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January 9, 2006

Changing identity

pinotage veraison 2005.jpg


Pinotage is a red variety with very deep coloured skin. This bunch is in the first stage of changing colour from green to red (or deep purple/blue). Some berries are green, some pink, some almost fully coloured.

All grapes that we use for wine start out green. About 6 weeks before harvest, the red varieties (like Cabernet Sauvignon and Merlot) start changing colour; first pink, then red and finally, a deep shade of blue. All of the individual berries have a different timetable and our biggest job in the vineyards from spring to picking is to get all of them in each block ripe, bunch by bunch and vine by vine, at the same time.

Posted by graham knox at January 9, 2006 1:05 PM

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Comments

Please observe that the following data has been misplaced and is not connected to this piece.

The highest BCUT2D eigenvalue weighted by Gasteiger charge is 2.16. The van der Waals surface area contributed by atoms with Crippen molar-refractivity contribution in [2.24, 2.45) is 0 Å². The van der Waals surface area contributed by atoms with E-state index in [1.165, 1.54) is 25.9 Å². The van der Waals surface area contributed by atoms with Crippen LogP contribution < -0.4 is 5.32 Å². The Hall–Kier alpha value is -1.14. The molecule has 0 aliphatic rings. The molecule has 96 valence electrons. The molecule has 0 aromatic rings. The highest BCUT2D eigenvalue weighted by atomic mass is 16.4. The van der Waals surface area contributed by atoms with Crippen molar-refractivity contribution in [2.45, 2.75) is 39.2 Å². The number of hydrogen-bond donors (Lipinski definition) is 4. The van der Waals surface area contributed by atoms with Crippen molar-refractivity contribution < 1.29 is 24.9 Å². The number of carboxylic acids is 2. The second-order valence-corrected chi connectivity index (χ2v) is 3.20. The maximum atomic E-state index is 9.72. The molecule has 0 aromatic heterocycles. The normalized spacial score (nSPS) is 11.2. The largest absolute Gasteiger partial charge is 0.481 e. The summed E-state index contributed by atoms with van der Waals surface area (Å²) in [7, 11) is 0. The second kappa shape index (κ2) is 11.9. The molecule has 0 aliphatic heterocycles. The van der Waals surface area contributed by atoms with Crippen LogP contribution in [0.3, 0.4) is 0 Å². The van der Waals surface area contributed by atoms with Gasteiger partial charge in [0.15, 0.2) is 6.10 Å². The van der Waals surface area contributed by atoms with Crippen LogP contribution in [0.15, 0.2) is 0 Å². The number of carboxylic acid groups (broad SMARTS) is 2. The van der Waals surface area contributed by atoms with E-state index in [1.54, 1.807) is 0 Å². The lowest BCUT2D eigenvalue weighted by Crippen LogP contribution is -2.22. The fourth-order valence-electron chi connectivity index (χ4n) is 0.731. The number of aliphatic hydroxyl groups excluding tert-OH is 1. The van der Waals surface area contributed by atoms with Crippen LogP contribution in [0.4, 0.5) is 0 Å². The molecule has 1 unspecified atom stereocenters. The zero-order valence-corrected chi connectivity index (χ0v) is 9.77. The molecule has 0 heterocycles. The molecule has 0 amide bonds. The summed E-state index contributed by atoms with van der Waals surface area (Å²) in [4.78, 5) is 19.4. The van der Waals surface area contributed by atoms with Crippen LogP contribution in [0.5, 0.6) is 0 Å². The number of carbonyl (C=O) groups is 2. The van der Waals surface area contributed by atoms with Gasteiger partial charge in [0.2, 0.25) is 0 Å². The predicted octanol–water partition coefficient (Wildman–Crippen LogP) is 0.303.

I'm used to seeing veraison, but it looks here like there's a greater spread of development in the berries here than I'm used to seeing. Am I imagining this, or is this a characteristic of Pinotage? When you harvest, are the bunches showing homogeneous ripeness among the berries?

Posted by: Jamie Goode at February 3, 2006 2:29 PM

Jamie,
sorry to take so long to reply.
I have a very slow internet connection.
We are way back in the mountains, deep in the woods. The bunch that I photographed was chosen especially because of the wide range of colour variation. Most berries on a bunch normally change in a wave.
We picked these grapes yesterday, with very even ripeness throughout the block.
Juice analysis this morning is 26 Balling (Brix?) 5.8 T/A and 3.52 pH.

Posted by: graham knox at February 10, 2006 7:48 AM

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